Background and aim: The introduction of direct oral anticoagulants (DOACs) has greatly changed the use of anticoagulant therapy in patients with non-valvular atrial fibrillation (Af). However, few studies have reported on the current state of anticoagulant therapy at the national level. This study aimed to examine changes in the proportions of oral anticoagulant (OAC) prescriptions (4 DOACs and a vitamin K antagonist: VKA) in patients with non-valvular Af aged ≥65 years, taking into consideration the risk of cerebral infarction and bleeding.
Methods: Anticoagulant prescriptions in outpatients with Af were temporally analyzed using the nationwide claims database in Japan. The proportion of anticoagulants prescribed to Af patients aged ≥65 years was determined. Trends in anticoagulant prescriptions were examined according to cerebral infarction and bleeding risk.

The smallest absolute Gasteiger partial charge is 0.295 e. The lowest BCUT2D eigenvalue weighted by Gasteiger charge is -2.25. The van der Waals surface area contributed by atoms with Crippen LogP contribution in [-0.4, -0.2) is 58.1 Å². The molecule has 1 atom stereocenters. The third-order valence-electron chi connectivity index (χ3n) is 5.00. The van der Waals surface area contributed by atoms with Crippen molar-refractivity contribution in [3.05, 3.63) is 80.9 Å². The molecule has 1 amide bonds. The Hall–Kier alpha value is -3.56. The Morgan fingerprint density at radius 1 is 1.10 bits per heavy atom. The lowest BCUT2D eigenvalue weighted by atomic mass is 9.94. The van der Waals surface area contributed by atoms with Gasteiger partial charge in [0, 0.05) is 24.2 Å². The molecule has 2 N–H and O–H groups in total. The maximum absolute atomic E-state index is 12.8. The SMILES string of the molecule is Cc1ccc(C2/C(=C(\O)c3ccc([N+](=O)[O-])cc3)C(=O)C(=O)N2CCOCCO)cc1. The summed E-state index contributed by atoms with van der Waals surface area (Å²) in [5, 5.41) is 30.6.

Results: The proportion of anticoagulant prescriptions for 12,076 Af patients aged ≥65 years in Japan increased from 41% in 2011 to 56% in 2015. The proportion of prescriptions for DOACs surpassed that of VKA. An increase in DOAC prescriptions was accompanied by an increase in the proportion of anticoagulant prescriptions in each group according to the CHA2DS2-VASc and HAS-BLED scores. The proportion of anticoagulant prescriptions for patients with a high risk of developing cerebral infarction and bleeding showed a marked increase.
Conclusion: Trends in anticoagulant prescriptions in patients with non-valvular AfAf in Japan showed a marked increase in DOAC prescriptions. The widespread use of DOACs greatly changes the profiles of cerebral infarction and bleeding risks, which are related to the prescription of anticoagulant therapy in patients with non-valvular Af.